The title: Revolutionary Mothers: Women in the Struggle for America's Independence
The author: Carol Berkin
Publication: Vintage Books, 2005
Got it from: Visitor Center, Quincy, Massachusetts
I've been learning a lot about the American Revolution ever since I became interested in Abigail Adams, and I bought this book when I was on a tour of their home in Massachusetts. I have to confess it's taken me forever to read, even though it's not a long book at all. I started it on my holiday last June and finally when the new year rolled around, I told myself to just get it done.
Because this book is slight and doesn't spend too much time on any one woman, it feels like more of a jumping-off point for further research into this fascinating subject. It covers the everyday life of women on both sides of the war, from the well-to-do ladies of Boston to the camp followers to the plight of women who were slaves. The author is a professor of American history and this book suffered somewhat from sounding at times like a PhD thesis (x happened because of y, and here are the footnotes to back it up). I did enjoy some of the fun stories, especially of the Loyalist women who were exiled to my old hometown of Saint John. A poem of the day summed up the Loyalists' feelings: "Of all the vile countries that ever were known/In the frigid or torrid or temperate zone/From accounts I had there is not such another/It neither belongs to this world nor the other." Yeah, that's Saint John alright!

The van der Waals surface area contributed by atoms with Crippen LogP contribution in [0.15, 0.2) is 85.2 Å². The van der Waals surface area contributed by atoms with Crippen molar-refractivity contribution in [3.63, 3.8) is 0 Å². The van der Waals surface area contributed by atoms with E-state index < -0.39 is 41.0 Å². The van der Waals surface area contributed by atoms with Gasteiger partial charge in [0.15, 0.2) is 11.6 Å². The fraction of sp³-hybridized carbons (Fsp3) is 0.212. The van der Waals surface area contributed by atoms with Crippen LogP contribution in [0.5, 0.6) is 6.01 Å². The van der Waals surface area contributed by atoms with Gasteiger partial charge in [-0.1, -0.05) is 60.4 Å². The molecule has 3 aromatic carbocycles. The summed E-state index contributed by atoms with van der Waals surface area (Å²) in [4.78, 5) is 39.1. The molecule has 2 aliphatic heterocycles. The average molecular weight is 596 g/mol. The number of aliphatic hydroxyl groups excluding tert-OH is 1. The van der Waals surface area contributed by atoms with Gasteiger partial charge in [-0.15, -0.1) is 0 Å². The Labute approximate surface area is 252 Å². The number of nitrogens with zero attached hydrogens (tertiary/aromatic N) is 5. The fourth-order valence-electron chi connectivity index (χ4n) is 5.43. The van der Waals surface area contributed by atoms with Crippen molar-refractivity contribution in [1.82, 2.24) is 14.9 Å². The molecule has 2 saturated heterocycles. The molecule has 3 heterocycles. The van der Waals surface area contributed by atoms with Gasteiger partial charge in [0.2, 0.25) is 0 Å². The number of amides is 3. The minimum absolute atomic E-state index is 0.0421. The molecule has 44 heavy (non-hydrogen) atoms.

Predictably women went back to their confined lives after the war, despite having done some incredible and exciting things during the conflict. Maybe that's what makes the Revolution so much more fun to read about than the times of peace surrounding it.